In my last post, I described our evolving recognition in the lung cancer field that significant response as the threshold for clinical benefit is too high and that stable disease is likely a relative benefit as well. An important trial presented by Dr. Lara at UC Davis at ASCO (our biggest cancer meeting) in June, 2006 (abstract here) highlighted not only that or disease control rate (DCR), or "non-progression" is more predictive of improved survival outcomes than response rate (RR), and that the prediction can be made reliably in the second month after starting treatment, usually after two cycles of chemo (I recently wrote about early follow-up PET scans to predict outcome in advanced NSCLC, but a CT scan after two cycles of chemo is much more commonly practiced).
Obviously, disease stage is the most important factor in predicting survival in cancer patients. Staging is designed to separate anticipated survival into various groups. But when I meet new patients just starting on therapy, I tell them that the second key piece of information that we don't have yet is how responsive their cancer is. Dr. Lara's study demonstrates that we can get a good idea of longer term outcomes within the first couple of months, and that the survival of patients with stable disease is closer to that of responders than that of progressors.
His presentation described data pooled from three large randomized trials conducted by the Southwest Oncology Group over the past decade, which included 984 patients in total:
The actual studies don't matter much -- there were no significant differences in outcomes between the two arms in any of them, and they all had a patient population representative of the kinds of patients who are on US-based clinical trials in lung cancer: median age 62, 2/3 men, generally good performance status. Looking at all of the results together, the RR was 27%, and responses occurred within two months (essentially, at the time of first repeat CT).
Not surprisingly, the median survival was much better in patients who showed a response (15 months) than in those who showed progression (5.2 months). Patients with stable disease fell in between, but closer to responders (10.4 months). THese results are illustrated in the following figure showing survival curves:
The last point is that the survival benefit of patients with a response or SD is set by month 2, and repeat assessment of response at month 3 or 4 does not add more information. Here, survival benefit is measured as a "hazard ratio" (HR) again, where a decimal less than one means an improvement in survival compared to the other group, in this case patients who show progression on their scans. So a HR of 0.42 represents a 58% improvement in survival compared with the reference group (HR set at 1.0), while a number higher than 1, like 1.38, would represent a 38% worsening of survival in that group.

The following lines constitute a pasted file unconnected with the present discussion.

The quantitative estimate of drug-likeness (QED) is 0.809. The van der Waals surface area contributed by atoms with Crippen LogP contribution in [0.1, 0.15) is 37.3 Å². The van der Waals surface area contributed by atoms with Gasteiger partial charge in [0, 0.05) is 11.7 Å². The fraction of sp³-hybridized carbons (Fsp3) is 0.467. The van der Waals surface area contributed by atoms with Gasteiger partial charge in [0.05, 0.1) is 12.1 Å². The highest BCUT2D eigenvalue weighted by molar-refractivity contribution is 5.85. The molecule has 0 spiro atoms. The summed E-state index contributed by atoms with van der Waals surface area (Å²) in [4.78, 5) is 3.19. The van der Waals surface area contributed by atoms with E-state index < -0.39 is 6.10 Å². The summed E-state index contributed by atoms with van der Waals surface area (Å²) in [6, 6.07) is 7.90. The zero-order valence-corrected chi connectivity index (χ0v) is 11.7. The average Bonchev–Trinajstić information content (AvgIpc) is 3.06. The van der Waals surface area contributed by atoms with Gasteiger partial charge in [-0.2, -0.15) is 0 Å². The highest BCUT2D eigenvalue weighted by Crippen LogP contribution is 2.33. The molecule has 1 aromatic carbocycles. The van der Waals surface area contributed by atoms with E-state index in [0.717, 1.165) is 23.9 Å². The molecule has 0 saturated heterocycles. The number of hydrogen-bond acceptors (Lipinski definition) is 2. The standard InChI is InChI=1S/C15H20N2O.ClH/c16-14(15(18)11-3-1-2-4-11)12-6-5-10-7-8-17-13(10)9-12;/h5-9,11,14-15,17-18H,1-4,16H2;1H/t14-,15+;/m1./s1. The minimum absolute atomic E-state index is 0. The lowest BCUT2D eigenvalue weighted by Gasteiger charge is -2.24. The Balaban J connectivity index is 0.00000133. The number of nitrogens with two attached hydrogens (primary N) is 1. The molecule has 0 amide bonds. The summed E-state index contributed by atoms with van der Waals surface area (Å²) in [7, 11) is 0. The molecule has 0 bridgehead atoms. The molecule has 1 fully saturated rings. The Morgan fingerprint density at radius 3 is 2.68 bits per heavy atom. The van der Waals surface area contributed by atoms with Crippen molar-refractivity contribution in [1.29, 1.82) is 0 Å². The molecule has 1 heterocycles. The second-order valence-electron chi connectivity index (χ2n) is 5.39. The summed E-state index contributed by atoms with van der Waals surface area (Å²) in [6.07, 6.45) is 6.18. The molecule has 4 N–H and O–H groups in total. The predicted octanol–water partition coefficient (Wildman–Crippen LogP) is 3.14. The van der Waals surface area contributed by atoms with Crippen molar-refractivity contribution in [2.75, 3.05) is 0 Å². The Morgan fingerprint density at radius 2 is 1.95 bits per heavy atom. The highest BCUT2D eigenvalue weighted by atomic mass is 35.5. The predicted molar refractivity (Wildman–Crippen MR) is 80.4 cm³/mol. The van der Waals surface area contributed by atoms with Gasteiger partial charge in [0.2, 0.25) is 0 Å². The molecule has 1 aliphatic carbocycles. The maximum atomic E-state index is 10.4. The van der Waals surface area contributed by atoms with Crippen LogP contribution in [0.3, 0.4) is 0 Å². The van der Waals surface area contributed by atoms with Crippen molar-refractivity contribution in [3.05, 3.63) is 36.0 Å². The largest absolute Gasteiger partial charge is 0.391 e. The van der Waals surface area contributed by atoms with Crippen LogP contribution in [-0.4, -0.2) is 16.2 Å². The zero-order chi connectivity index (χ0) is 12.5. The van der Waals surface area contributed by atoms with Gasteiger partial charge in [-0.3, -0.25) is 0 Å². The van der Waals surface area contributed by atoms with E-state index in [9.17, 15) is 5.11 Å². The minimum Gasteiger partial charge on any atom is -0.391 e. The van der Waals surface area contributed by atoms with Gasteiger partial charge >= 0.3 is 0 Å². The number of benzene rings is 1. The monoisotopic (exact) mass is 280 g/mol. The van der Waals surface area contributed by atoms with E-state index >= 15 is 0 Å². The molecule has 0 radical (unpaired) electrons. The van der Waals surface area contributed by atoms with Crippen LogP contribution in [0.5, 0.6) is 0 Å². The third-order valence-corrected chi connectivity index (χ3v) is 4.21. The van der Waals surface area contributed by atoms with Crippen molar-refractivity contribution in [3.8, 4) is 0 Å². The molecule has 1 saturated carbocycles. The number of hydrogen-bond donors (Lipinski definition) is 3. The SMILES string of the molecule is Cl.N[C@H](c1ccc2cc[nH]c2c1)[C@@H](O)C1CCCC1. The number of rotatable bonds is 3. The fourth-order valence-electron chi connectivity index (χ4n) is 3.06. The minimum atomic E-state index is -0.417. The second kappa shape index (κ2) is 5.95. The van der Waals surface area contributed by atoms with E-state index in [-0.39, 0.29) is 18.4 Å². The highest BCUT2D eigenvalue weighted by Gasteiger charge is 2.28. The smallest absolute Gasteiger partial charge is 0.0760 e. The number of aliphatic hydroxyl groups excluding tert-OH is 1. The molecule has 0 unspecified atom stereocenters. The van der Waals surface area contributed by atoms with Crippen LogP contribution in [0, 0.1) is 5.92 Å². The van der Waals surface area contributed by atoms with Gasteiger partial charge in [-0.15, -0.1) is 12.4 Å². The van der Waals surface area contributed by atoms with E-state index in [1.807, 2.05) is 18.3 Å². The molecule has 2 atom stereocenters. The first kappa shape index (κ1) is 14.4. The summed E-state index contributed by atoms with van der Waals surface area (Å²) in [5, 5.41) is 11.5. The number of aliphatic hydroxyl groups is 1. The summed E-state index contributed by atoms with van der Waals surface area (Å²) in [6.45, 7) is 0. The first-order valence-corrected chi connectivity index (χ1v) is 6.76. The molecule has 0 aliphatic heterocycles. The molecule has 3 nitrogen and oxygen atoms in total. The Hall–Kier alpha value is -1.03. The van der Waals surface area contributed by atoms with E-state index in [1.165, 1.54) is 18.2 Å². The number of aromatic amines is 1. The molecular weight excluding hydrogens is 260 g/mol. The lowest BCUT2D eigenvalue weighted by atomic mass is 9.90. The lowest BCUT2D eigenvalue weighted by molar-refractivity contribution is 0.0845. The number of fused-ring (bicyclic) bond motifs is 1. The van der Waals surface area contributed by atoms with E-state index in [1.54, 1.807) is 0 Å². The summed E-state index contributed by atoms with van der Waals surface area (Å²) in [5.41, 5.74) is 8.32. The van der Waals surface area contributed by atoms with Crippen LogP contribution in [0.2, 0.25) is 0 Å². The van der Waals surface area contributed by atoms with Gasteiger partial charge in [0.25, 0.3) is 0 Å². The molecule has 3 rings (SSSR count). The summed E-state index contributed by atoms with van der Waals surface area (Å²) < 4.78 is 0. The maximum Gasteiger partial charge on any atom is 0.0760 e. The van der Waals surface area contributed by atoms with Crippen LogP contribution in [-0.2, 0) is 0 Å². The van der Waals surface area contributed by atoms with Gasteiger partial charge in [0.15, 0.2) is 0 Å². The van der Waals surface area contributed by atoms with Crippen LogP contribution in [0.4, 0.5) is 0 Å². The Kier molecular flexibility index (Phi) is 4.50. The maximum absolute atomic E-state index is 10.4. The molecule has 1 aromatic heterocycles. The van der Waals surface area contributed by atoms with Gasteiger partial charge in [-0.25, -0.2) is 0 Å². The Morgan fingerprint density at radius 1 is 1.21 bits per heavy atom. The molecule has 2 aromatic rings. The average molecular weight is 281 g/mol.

So how well a person's cancer responds after the first two cycles will often provide a good prediction of survival, with progression vs. non-progression or disease control being the biggest difference. However, most of this work was done in the years before targeted therapies like EGFR inhibitors, which probably are more of a wild card after treatment, since there are definitely patients who show early progression on chemo and then do remarkably well with iressa or tarceva. However, as far as conventional chemo goes, the first couple of cycles provides a good litmus test of how someone is likely to do with chemo-based treatment in the future.
These findings are interesting, but this is the first time we've seen this kind of analysis and the suggestion that DCR is more improtant than RR. We need to get more information to clarify whether these results are seen with other trials. However, if validated, these results also imply that we could take an early look at overall differences in DCR after just a few months of a clinical trial in order to assess which treatment is likely to be better. This would mean a potential to separate useful new treatments from less useful ones faster than we can do using our current approaches, so we might bring new approaches into clinical practice earlier.
Hi Oaktowngrrl, Welcome to Grace. I'm so sorry you're going through this.
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